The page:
Sunday, July 12, 2015


Label: Scream Factory
Release Date: July 28th 2015
Region Code: A
Duration: 85 Minutes
Rating: R
Audio: English DTS-HD MA 2.0 Stereo with Optional English Subtitles
Video: 1080p HD Widescreen (1.78:1)Director: Richard Governor, Mac Ahlberg
Cast: Franc Luz, Jimmie F. Skaggs, Penelope Windust, Bruce Glover, Catherine Hickland

Synopsis: A dusty ghost town, seemingly abandoned, holds the lives of its original inhabitants in an animated netherworld for 100 years…

When a modern-day sheriff's deputy is lured to a desolate, spooky ghost town in search of a missing woman, he comes face-to-face with a malevolent spirit from the town's past. The spell of death and suffering over the undead townspeople must end to set them free from eternal pain. The horrors of a possessed outlaw, in a time-suspended dimension are only the setting for a frightening battle for the mind, nerves and flesh.

I am always pleased to see something from Empire Pictures coming to Blu-ray, there's just so much 80's awesomeness wrapped-up in my memories of the defunct distribution company, from the ghastly fun of  Re-animator (1985) and Ghoulies (1985) on through to the sci-fi action of Robot Jox (1990). This is one I remember seeing on the VHS shelves as a youth though I never got around to watching it back in the day, The reason being I sort of hated Westerns, at the time I thought those monochrome John Ford and John Wayne movies were boring, though I have since come around to violent Spaghetti Westerns and the dusty gunslingers of Sam Peckinpah, so I came into this one with a bit of enthusiasm. 

The movie begins with a would-be bride named Kate (Catherine Hickland, Witchery) cruising down a dirt road at high speed in her red sport scar. Apparently having just skipped out on her own wedding with few regrets, she tosses her bridal veil to the wind with a smile and some laughter. The gleeful smile doesn't last long when she takes an ill advised detour which ends with her being carried away by an eerie dust storm, to the sound of galloping hoof beats. Hours later the local Sheriff discovers her abandoned car on the roadside and calls in Deputy Langley (Franc Luz, The Nest) to investigate, as he does so the eerie dust storm returns and a gunslinger dressed in black riding a black horse emerges from the dust storm and fires a few rounds at Langer before riding off into the desert.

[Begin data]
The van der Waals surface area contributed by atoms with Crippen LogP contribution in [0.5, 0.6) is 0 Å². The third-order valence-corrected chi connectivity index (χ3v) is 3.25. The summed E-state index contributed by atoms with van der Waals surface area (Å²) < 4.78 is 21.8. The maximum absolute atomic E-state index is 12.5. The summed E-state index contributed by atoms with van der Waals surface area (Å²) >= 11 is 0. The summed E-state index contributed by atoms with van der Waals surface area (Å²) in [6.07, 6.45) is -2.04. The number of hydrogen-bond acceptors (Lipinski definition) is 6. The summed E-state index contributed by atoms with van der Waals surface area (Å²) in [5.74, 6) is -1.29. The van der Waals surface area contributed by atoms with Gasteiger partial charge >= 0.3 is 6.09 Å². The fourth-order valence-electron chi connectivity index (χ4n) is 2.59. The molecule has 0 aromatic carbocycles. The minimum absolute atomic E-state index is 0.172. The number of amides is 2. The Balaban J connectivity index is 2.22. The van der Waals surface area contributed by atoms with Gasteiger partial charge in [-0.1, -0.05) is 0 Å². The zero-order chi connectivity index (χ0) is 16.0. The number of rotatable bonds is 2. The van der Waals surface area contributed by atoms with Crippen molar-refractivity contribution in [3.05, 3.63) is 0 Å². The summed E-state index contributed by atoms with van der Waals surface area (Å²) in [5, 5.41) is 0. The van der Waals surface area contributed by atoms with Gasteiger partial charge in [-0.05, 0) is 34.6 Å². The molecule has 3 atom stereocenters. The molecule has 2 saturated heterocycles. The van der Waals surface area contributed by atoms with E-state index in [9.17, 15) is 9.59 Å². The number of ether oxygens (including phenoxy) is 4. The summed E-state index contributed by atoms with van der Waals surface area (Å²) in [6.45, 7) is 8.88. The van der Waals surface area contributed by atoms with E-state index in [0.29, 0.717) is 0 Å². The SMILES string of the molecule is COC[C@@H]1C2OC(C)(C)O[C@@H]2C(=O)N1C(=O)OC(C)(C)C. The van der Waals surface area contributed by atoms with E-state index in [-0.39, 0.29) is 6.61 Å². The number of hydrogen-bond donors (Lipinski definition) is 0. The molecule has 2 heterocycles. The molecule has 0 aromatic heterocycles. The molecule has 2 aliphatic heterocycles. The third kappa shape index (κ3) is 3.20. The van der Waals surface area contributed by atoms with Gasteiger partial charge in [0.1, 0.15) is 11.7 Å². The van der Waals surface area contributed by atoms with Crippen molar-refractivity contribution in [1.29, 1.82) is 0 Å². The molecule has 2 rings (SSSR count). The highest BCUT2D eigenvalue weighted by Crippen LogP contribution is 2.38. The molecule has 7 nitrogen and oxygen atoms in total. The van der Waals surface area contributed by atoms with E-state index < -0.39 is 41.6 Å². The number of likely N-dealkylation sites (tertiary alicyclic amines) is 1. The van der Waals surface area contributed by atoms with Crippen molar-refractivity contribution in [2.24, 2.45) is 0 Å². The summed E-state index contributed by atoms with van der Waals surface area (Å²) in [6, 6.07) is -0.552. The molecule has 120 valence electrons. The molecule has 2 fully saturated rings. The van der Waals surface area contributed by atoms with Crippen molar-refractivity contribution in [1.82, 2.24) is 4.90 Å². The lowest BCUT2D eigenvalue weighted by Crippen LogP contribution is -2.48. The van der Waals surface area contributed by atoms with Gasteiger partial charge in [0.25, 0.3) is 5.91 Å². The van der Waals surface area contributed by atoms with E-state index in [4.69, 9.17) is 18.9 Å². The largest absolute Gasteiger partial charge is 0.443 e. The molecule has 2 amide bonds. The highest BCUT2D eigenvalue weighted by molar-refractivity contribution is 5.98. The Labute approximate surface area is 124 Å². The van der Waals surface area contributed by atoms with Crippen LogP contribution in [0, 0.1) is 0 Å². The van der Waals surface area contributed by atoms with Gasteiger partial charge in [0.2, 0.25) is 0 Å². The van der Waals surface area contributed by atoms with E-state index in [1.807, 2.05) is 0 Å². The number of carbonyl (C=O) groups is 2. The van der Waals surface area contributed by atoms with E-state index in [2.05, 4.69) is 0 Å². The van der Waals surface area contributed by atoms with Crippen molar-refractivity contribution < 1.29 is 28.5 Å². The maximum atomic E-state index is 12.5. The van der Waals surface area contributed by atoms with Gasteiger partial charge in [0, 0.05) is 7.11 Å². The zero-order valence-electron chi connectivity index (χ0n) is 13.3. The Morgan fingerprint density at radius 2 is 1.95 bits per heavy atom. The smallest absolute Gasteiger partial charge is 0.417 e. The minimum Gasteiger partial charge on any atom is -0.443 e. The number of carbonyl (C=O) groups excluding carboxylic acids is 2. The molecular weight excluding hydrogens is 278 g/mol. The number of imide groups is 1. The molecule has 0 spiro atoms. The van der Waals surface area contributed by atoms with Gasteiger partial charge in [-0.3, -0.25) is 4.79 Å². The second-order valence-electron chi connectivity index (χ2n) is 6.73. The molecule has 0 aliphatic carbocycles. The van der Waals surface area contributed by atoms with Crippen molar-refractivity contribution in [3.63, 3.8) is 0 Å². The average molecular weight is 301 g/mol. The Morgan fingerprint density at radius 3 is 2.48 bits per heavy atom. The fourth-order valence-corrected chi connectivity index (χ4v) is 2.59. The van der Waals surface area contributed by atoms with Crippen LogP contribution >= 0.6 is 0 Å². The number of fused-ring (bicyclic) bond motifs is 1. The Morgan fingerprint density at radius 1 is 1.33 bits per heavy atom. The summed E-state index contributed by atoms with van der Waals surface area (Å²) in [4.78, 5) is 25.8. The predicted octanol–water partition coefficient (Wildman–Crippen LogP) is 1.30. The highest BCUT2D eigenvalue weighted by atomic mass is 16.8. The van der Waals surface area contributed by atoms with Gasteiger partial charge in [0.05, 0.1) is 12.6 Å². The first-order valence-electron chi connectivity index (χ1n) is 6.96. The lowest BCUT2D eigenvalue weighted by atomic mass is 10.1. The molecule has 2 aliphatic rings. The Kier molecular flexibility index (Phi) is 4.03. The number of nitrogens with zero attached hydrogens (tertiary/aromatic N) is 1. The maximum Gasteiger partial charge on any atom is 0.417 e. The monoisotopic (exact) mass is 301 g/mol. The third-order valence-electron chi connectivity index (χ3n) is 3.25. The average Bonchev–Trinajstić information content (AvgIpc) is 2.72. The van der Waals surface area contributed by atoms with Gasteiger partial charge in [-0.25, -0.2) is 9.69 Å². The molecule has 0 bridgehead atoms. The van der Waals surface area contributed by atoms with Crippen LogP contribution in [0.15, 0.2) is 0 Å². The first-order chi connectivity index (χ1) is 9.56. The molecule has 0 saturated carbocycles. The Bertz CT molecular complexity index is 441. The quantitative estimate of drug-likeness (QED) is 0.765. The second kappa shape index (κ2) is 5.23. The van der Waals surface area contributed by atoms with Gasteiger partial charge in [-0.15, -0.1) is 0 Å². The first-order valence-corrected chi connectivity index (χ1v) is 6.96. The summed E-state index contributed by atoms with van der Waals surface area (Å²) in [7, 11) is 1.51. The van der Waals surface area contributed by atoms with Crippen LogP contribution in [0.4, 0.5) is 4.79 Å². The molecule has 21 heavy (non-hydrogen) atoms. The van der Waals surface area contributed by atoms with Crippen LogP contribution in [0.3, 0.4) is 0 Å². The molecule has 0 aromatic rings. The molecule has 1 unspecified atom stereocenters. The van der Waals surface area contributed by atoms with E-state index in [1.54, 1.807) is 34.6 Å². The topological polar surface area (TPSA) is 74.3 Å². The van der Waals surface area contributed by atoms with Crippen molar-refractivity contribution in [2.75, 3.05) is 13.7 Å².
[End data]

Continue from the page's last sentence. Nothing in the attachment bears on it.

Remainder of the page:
With his car car now immobilized by the man-in-black the deputy sets off on foot through the desert in search of the missing woman, along the way he discovers the skeletal remains of a sheriff from a nearby ghost town, the corpse comes to life momentarily and tells the deputy that only he can save his town from certain damnation. 

A short time later Langley happens upon the very same ghost town, made up of a rustic collection of dilapidated saloons and brothels that are populated by handful of ghosts from the Old West. There's a blind gambler (Bruce Glover), a helpful bar wench (Penelope Windust), a blacksmith (Zitto Kazaan) and the dreaded man-in-black, a cursed undead gunslinger named Devlin (Jimmy F. Skaggs) who keeps the inhabitants of the dusty ghost town under his thumb with the help of his his outlaw gang of ghosts baddies. 

It's fun watch but it does start off a bit on the slow side with a languid pace, though  the atmospheric cinematography highlights plenty of big sky and open desert vistas, a film I believe was shot right here in Tucson at Old Tucson Studios where many classic Western TV shows and movies were filmed, which translates to a very fine looking set with loads of small flourishes, you get the genuine feeling of an old timey Western town, it looks lived in and then some, not like indie Westerns today that look like fresh-milled lumber bought at the local Home Depot.